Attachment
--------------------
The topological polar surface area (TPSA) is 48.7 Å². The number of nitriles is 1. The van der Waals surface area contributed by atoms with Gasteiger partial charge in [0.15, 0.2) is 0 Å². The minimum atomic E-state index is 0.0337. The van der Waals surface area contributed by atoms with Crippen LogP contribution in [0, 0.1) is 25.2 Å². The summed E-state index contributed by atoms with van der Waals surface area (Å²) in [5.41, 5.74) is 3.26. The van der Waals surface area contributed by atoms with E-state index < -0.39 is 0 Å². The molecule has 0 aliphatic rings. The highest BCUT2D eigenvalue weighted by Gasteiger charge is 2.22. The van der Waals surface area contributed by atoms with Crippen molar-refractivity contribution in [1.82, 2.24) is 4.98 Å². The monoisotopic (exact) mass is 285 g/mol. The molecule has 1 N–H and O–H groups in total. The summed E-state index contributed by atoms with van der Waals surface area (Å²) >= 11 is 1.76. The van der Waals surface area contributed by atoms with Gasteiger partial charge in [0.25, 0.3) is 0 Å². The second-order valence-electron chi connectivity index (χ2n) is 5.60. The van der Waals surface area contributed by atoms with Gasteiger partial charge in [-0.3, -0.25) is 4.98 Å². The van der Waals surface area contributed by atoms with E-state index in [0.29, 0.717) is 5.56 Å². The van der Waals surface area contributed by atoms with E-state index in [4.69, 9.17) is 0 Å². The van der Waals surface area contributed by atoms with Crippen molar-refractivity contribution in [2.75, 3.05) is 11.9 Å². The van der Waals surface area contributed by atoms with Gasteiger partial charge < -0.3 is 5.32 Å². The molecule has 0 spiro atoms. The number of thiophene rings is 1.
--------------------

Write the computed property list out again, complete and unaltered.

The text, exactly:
The topological polar surface area (TPSA) is 48.7 Å². The number of nitriles is 1. The van der Waals surface area contributed by atoms with Gasteiger partial charge in [0.15, 0.2) is 0 Å². The minimum atomic E-state index is 0.0337. The van der Waals surface area contributed by atoms with Crippen LogP contribution in [0, 0.1) is 25.2 Å². The summed E-state index contributed by atoms with van der Waals surface area (Å²) in [5.41, 5.74) is 3.26. The van der Waals surface area contributed by atoms with E-state index < -0.39 is 0 Å². The molecule has 0 aliphatic rings. The highest BCUT2D eigenvalue weighted by Gasteiger charge is 2.22. The van der Waals surface area contributed by atoms with Crippen molar-refractivity contribution in [1.82, 2.24) is 4.98 Å². The monoisotopic (exact) mass is 285 g/mol. The molecule has 1 N–H and O–H groups in total. The summed E-state index contributed by atoms with van der Waals surface area (Å²) >= 11 is 1.76. The van der Waals surface area contributed by atoms with Gasteiger partial charge in [0.25, 0.3) is 0 Å². The second-order valence-electron chi connectivity index (χ2n) is 5.60. The van der Waals surface area contributed by atoms with Gasteiger partial charge in [-0.3, -0.25) is 4.98 Å². The van der Waals surface area contributed by atoms with E-state index in [0.29, 0.717) is 5.56 Å². The van der Waals surface area contributed by atoms with E-state index in [4.69, 9.17) is 0 Å². The van der Waals surface area contributed by atoms with Crippen molar-refractivity contribution in [2.75, 3.05) is 11.9 Å². The van der Waals surface area contributed by atoms with Gasteiger partial charge < -0.3 is 5.32 Å². The molecule has 0 spiro atoms. The number of thiophene rings is 1.